Dialectical Behaviour Therapy

Dialectical Behavioural Therapy (DBT) is a type of psychotherapy (or talking therapy) closely related to Cognitive Behavioural Therapy (CBT), a very popular type of intervention. DBT differs from CBT as it focuses particularly on very intense emotions. These emotions can either be experienced very strongly, for a very long period of time, or both.
DBT is often used after other options (such as CBT or other talking therapies) have been tried first. This is because DBT is best suited to individuals experiencing otherwise treatment-resistant systems.

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What is Dialectical Behavioural Therapy?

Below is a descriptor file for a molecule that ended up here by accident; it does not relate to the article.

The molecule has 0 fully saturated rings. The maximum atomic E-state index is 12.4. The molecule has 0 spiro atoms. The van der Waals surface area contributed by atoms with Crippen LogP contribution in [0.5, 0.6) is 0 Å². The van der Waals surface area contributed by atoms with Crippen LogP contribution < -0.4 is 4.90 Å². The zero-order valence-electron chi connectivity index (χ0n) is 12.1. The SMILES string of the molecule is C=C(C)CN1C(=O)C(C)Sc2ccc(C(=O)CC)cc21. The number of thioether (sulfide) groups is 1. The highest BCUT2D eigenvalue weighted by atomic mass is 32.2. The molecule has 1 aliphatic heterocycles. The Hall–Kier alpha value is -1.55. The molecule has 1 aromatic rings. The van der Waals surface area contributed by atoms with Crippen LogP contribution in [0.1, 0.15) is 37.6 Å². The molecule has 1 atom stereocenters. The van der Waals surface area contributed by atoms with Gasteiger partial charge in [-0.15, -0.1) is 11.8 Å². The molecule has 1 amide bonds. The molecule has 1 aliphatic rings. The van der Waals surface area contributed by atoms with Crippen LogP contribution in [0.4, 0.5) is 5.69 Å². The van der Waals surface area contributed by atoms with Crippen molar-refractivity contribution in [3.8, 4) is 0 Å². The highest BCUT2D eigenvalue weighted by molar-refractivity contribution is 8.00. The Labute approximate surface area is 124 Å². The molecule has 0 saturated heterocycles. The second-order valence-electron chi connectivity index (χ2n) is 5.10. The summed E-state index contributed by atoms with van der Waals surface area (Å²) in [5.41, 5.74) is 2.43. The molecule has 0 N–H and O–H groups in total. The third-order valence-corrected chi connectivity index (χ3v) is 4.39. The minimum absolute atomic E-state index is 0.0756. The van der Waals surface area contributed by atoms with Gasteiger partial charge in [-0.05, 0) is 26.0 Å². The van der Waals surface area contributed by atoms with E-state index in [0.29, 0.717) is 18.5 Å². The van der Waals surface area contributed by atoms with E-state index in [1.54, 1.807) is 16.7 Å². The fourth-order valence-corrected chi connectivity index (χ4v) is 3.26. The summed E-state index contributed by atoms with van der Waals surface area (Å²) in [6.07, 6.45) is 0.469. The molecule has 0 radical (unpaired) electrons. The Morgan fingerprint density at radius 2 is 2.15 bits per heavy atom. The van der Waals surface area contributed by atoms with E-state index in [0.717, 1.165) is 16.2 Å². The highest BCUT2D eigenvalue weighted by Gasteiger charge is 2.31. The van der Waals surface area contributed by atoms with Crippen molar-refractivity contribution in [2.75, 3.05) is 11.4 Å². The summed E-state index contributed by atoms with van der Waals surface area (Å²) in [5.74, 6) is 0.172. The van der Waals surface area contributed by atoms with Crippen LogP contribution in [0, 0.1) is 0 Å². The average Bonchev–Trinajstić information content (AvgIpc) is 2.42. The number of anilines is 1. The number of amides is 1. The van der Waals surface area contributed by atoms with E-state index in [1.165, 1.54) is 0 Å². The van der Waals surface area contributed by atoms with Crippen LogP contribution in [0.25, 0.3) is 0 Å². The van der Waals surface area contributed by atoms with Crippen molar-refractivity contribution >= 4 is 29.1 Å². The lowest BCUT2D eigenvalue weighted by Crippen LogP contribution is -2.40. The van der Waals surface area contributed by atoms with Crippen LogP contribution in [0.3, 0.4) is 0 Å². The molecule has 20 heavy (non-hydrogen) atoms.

History of DBT

Marsha Linehan initially developed DBT to treat women struggling with dual diagnoses. A dual diagnosis occurs when someone has more than one mental health condition that requires treatment at the same time. However, DBT has a much more pervasive application than solely treating women. DBT, like other types of therapy, is not gender-specific, meaning it can be used to treat men, women and non-binary individuals. Linehan’s design of DBT was focused on the goal of establishing a form of support for ‘multiproblematic, suicidal’ individuals.

More specifically, Linehan was trying to establish a way to better support women with diagnoses of Borderline Personality Disorder, a condition that ‘severely impacts a person’s ability to manage their emotions’, which can frequently lead to impulsivity. This focus on strong feelings and impulsivity makes DBT a viable option for a range of individuals with varying diagnoses. It also means that, in practice, DBT is particularly helpful for treating individuals at risk of taking their own lives.

DBT: The basic  principles